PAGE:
In the “Eat U.S.A” special section in the May, 2014 issue, we asked four culinary luminaries to tell us about a food pilgrimage. Read the others: John T. Edge describes his love for Cajun country, Ruth Reichl discovers farm-to-table cooking in northern California, and Peter Meehan finds the perfect sandwich in the Chicago suburbs. Photo courtesy of the Red Inn.

The man I’m with is allergic to formalities, especially those that dignify settling down. So although we’ve been friends for 29 years, cohabitants for 22, and parents for 18, Dennis and I are not married. I don’t mind our unweddedness, but I used to envy our married friends one benefit: the anniversary. Until we stumbled on our own.

Every summer for the past decade, I’ve taught a weeklong fiction workshop in Provincetown, Massachusetts. I spend mornings in a classroom while Dennis and our two sons do the fun, reckless things I wouldn’t condone, like bodysurfing. Afternoons, we doze at the beach; evenings, we eat overpriced seafood along the harbor.

Ten years ago, on the Friday of our first such week, friends offered to watch the boys. Dennis and I wandered down Commercial Street, a crazy quilt of luxe and louche. We were nearly at the breakwater, the topographical whiplash at the tip of Cape Cod, when we found ourselves facing a diminutive red-clapboard inn.

A path led us around the side to a deck facing the water, which led us to a low-ceilinged bar. We ordered cocktails and took them outside.

We had just time enough to share an appetizer: oysters en brochette. Wrapped in bacon, they arrived still sizzling, skewered on toothpicks, beside a ramekin of pink remoulade with just the right tinge of heat.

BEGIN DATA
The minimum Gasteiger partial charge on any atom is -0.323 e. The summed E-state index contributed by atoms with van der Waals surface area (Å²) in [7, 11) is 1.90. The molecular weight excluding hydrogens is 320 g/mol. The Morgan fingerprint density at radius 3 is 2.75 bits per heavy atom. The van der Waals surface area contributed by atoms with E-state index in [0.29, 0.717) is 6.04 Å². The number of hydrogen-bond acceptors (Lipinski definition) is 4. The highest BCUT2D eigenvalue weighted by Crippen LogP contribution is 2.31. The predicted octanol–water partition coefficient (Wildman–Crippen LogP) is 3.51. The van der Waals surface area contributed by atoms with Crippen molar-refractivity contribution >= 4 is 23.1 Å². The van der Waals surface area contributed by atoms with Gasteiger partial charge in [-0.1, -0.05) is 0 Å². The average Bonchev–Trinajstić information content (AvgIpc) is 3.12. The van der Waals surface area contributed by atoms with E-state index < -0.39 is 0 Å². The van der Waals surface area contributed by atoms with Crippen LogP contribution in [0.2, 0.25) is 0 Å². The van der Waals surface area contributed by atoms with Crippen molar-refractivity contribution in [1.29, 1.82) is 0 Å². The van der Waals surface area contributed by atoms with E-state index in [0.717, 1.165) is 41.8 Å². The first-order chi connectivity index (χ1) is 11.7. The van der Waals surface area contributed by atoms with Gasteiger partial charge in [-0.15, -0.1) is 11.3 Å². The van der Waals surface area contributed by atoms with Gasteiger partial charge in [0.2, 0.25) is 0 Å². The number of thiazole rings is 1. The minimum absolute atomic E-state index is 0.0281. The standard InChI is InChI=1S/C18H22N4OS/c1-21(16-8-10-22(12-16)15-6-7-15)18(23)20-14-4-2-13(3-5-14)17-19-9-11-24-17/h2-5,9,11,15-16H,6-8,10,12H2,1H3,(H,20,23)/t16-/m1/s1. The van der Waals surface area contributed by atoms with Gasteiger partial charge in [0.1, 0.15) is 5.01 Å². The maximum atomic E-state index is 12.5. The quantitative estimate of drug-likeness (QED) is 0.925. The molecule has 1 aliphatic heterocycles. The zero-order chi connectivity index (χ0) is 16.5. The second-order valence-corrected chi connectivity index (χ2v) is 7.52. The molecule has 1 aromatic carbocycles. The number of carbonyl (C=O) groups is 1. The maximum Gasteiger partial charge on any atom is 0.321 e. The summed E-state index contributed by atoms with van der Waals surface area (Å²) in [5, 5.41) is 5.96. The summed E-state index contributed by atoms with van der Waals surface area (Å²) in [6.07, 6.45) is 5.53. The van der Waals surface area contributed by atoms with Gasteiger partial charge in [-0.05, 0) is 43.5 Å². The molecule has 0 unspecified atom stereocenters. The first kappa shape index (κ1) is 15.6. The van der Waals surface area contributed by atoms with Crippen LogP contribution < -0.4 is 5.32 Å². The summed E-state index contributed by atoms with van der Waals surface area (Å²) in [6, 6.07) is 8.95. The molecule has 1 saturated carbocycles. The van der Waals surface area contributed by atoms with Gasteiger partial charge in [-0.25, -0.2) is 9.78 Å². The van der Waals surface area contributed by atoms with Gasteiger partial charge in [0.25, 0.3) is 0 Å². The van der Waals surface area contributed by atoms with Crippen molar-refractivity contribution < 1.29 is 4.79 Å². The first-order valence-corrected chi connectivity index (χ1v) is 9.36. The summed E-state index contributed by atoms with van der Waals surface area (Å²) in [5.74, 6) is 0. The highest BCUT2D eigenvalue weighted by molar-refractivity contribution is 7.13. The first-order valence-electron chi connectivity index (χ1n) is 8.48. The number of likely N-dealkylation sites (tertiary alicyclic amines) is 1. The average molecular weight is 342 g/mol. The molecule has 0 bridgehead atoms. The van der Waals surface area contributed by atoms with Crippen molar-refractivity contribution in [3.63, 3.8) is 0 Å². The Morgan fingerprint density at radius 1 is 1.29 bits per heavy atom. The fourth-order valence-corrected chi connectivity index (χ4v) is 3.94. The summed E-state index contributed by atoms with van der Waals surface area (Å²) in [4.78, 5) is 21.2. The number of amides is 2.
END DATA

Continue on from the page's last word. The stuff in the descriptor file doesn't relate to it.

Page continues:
“I want to eat this every night,” I said.

A year later, I was invited to teach there again. Again, our friends took the children on our last day, and, as if under a spell, we meandered once more to the Red Inn. “The oysters!” we exclaimed, remembering.

They were still on the menu—and still sublime. This time we stayed for dinner.

The following year, before we left home, I made a reservation. I hired a sitter and packed a special dress.

This summer’s visit will be our 10th. By May, we’ll be thinking about our dinner there. I’ll Google the time of sunset and we’ll set out two hours ahead: one hour to roam and one to sit on that deck and watch the sky darken.

The dining room, always noisy, always full, has grown, but the menu is remarkably the same. We wouldn’t care—except for those oysters. Are they the best food we’ve ever eaten? Probably not, but our delectations of them are the closest thing we have to an anniversary. They’re a renewal, a promise, an occasion.

Julia Glass’s latest novel, And the Dark Sacred Night, was published in April. This appeared in the May 2014 issue.